William Royce (Boz) Scaggs has been releasing records for almost a half-century. Although he started out as a bluesy sort, he reached the height of his popularity in the Seventies as a cool blue-eyed soul musician. Silk Degrees was one of the defining records of the decade, setting the template for a shiny version of L.A. pop/soul that influenced everyone from Toto (whose members played on the record) to Michael Jackson. Since his commercial heyday passed in the early ’80s, Boz has been sort of a musical vagabond, playing whatever pleases him, dipping his toe in multiple genres (sometimes on the same album.)
His latest album, Memphis, is a tribute to that city’s excellent soul tradition. Although it’s probably most associated with early rock and roll (*cough*Elvis*cough*,) the Tennessee town is home to great blues musicians, soul legends like Al Green, and even modern pop-soul starts like Justin Timberlake. No, Boz doesn’t cover “Cry Me a River” on his latest album, but he certainly pays tribute to the classic soul and blues that the city is most well known for.
While Memphis is not completely a covers album, most of the tracks are remakes. Of the songs I’m previously familiar with (like “Rainy Night in Georgia” and “Love On a Two Way Street,” Boz doesn’t seem to deviate much from the original versions. He just adds his idiosyncratic vocal style to the well-worn arrangements. The result is pleasant if not groundbreaking. It’s funny to me how, even after all these years, Boz’s voice has so much character to it without straining. His singing is the epitome of cool-it’s like his voice is perennially sipping on a glass of bourbon and smoking a Gitane.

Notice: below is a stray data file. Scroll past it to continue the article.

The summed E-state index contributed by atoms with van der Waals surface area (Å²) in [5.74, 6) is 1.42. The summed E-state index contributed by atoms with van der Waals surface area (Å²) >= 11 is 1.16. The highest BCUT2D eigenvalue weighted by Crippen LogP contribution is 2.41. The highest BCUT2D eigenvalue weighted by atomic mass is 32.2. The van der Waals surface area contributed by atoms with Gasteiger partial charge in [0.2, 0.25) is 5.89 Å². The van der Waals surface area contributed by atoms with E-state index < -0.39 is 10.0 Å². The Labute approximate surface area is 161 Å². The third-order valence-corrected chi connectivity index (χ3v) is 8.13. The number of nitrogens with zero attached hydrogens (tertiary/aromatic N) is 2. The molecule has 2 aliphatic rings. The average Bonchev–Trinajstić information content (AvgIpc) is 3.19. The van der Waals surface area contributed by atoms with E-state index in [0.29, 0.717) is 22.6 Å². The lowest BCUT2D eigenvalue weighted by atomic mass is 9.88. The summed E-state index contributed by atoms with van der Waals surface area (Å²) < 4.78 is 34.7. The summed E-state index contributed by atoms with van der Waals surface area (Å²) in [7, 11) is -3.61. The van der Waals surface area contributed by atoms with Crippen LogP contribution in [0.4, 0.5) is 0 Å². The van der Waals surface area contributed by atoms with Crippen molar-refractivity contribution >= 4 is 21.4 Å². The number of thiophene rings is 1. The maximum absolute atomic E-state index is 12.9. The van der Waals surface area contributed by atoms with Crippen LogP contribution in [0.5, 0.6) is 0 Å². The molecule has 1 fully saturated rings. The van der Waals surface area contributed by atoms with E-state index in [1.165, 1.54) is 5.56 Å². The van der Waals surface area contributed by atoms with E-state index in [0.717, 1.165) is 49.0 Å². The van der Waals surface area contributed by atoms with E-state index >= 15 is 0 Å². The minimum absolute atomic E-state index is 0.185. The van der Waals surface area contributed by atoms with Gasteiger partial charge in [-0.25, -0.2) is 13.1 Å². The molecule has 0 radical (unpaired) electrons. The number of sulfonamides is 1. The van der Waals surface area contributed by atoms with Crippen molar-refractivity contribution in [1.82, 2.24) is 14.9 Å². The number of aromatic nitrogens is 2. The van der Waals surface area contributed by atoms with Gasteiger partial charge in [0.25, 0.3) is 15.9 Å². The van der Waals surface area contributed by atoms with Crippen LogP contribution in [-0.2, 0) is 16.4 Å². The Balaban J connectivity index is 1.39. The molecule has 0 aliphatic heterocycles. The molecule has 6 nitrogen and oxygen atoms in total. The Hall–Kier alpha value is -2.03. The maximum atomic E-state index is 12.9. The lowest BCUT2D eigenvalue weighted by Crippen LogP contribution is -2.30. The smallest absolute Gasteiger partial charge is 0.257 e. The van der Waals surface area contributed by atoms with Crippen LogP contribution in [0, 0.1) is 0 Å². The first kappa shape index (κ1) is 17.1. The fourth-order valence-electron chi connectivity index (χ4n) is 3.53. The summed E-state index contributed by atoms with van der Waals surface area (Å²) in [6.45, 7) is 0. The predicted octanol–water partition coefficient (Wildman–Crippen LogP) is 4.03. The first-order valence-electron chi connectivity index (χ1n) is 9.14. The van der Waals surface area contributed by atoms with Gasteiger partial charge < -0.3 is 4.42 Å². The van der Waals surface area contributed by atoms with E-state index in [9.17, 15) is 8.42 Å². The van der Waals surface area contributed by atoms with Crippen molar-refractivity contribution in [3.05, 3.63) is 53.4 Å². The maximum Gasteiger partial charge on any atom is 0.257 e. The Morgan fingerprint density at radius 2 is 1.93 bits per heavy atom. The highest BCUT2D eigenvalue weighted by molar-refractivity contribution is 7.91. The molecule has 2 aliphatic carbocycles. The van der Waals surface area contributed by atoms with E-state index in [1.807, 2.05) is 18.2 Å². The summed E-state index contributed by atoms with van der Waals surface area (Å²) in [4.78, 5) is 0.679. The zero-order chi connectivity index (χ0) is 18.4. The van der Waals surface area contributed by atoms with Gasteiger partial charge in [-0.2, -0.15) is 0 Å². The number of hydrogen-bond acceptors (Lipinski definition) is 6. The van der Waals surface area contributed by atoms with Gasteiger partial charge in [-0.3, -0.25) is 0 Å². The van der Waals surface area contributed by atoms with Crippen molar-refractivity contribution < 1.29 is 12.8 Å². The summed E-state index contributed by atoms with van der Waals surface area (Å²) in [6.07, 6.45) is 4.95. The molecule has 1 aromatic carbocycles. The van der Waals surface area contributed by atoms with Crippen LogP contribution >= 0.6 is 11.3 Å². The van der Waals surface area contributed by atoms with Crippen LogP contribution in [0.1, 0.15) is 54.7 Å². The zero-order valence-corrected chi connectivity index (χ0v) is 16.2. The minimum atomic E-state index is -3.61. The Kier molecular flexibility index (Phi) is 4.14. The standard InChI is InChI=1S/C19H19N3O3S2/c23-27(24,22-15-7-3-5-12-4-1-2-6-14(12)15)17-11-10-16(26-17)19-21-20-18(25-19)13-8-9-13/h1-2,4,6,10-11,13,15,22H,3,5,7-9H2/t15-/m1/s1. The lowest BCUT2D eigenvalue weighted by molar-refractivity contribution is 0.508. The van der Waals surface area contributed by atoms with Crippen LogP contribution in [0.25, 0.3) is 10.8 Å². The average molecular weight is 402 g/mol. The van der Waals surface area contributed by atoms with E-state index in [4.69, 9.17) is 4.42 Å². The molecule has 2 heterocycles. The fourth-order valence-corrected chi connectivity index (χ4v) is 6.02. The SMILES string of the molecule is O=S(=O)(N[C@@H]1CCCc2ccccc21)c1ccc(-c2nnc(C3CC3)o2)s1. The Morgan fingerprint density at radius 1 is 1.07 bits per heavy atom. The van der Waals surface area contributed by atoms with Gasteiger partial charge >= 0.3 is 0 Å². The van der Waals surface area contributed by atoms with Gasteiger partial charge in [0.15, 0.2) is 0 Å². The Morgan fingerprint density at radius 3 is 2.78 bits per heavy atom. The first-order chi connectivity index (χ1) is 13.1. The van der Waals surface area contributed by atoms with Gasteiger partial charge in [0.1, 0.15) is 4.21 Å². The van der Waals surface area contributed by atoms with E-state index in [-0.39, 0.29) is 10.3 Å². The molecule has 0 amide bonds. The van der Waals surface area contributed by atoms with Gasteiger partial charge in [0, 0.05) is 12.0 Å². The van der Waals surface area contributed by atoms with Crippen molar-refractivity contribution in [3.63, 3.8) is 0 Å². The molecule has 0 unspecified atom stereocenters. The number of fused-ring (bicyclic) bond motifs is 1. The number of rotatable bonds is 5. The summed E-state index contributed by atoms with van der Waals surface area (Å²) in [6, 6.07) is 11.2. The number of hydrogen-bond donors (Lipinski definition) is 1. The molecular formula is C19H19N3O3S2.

It might just be my personal preference, but he fares best with songs like the self-penned “Gone Baby Gone” and “So Good to Be Here,” both of which have that Al Green flavor (the latter turns out to be a cover of a song co-written by the Reverend himself.) Boz is definitely going for authenticity here-he recorded the album at Hi Records Studios in Memphis (the same place Al and Willie Mitchell cut their classics) and his studio band for this album contains vets steeped in soul, including bassist Willie Weeks and guitarist Ray Parker Jr. Other highlights include a take on Steely Dan’s “Pearl of the Quarter” (which switches focus from Memphis to New Orleans) and “Cadillac Walk,” a bluesy number which allows for some shit-hot guitar theatrics.
I wouldn’t call Memphis a must-have, but your music collection certainly wouldn’t suffer for the addition of it. Although I’m opposed to covers albums at a general rule, Boz imbues each of these songs with a cool professionalism while still sounding passionate about the music he’s playing. Not bad when you’re 5 decades in, huh?
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